A while back I found two awesome, matching chairs at Goodwill. At $4.99 a pop, I couldn't pass them up. I had no idea how I would use them, but I trusted in my new lover, Pinterest, to help me out.

I combed the interwebs looking for tutorials on everything from tufting to welting cord and even proned button covers. Here's what I did:

Goodwill chairs
 The two matching gold velvet chairs from Goodwill: $4.99 each

Not only did the seat and seat back have to be replaced, there was a back facing panel to finagle.023

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After pulling out about a million and a half staples, the fabric came off nicely. I was left with padding, springs and foam in excellent condition. (minus the chunk I tore out wresting a particularly stubborn staple.)

 

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After tackling the fabric removal, I spray painted the chair Dark Bronze with some paint I had on hand. (free)

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 When I removed the tufted seat back, I was THRILLED to find that the tufting was done with pronged buttons. This saved me lots of time in trying to sew and tighten the buttons later on.

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 Fabric! I found this drapery/upholstery fabric at Hobby Lobby. It was priced at ~ $24/yard, however, I waited for a 40% off coupon: $16/yard! This chair used one yard of fabric with plenty of scraps. Had I been smarter in cutting out the pieces, I likely would have had usable scraps left for another project.

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 All the kitties love my chair and new fabric. In fact, each and every one of them took a turn snoozing on the gold tufted back piece.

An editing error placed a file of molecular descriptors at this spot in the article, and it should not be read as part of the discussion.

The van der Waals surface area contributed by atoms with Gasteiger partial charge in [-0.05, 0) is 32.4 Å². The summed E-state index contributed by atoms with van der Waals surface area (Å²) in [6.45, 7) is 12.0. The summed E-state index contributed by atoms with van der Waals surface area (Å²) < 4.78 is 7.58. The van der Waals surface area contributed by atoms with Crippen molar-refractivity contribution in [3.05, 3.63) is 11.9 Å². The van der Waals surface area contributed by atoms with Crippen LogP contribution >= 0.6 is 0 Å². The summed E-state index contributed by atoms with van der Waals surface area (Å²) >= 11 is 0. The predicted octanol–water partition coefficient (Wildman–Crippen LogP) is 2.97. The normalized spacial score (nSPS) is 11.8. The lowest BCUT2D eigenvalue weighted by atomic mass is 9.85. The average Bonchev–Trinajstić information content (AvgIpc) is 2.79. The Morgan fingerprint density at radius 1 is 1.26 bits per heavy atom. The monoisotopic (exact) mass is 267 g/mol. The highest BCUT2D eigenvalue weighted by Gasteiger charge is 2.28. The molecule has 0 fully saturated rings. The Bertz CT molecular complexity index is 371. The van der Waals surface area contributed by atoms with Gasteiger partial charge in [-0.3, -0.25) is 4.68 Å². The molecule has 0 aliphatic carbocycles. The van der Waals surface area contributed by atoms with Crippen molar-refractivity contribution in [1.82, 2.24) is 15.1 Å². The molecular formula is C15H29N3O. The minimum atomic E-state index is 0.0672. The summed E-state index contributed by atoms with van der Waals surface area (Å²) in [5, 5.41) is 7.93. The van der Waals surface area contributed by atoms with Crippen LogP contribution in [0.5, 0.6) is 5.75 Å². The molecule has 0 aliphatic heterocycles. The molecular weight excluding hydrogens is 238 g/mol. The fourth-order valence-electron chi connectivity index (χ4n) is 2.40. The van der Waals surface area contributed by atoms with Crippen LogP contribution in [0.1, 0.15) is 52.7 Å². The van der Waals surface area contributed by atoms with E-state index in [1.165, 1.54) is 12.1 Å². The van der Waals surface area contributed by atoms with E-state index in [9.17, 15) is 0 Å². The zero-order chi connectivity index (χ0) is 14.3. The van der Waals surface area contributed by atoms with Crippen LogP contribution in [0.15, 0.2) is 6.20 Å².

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Phinny isn't pleased with this nap interruption.

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Tag liked the aroma of spray painted foam. After I found the fabric I discovered that Dark Bronze wasn't cutting it. I went with a Dark Brown spray paint instead. ($4.00)

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Buttons were made – 17 of 'em! (button making supplies ~ $6.00)

 

Gwill chair new fabric back

Back facing panel was simply stapled from the front of the chair with the right side of the fabric facing out. Easy peasy.

Gwill chair seat new fabric

Seat fabric attachment was also easy peasy. I simply used the removed fabric as a guide, cut slits where the fabric would fold around the arms/legs, and stapled to the underside of the chair on the frame.

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Tufting was a little, er… Tough. I made a somewhat poor choice in fabric. The large weave snagged pretty easily. I used a nail to make a pilot hole before threading the prongs through. I simply left the velvet in place for extra cushioning on the seat back. Thankfully the Millionaire was able to remove the button heads for me. I was able to reuse the original prongs. With some trial and error I realized that gluing the buttons on would work better AFTER the prongs were in. Grrr. Wasted time.

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Here is the tufted back stapled into place. All that's left is trimming the extra fabric and adding welting.

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A quick trip to the sewing room netted me some homemade welting. I purchased a few yards of welting cord at $.39/yard and fabric to cover it at $8.00 for 2/3 of a yard. The lady at the fabric stroe was kind enough to explain how to cut the fabric on the bias. Had I only read about this part, I would have screwed it up royally. This photo shows the "tube" that I would later cut open along the lines to create the welting.

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Welting cord ready to be glued into place. Originally I wanted to use raw welting cord, but after taking a good long look at it, I decided to cover it.

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Et Voila! Finished Chair! I couldn't be happier with the results! Of course there are little things here and there that I see could be better, but for a first project of this type, I am pleased as punch!

More photos of the finished chair:

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Final breakdown of costs:

Chair – $4.99

Fabric – $16.00

Button supplies, cord and fabric for welting cord – $15

Spray Paint – $4.00

GRAND TOTAL: $39.99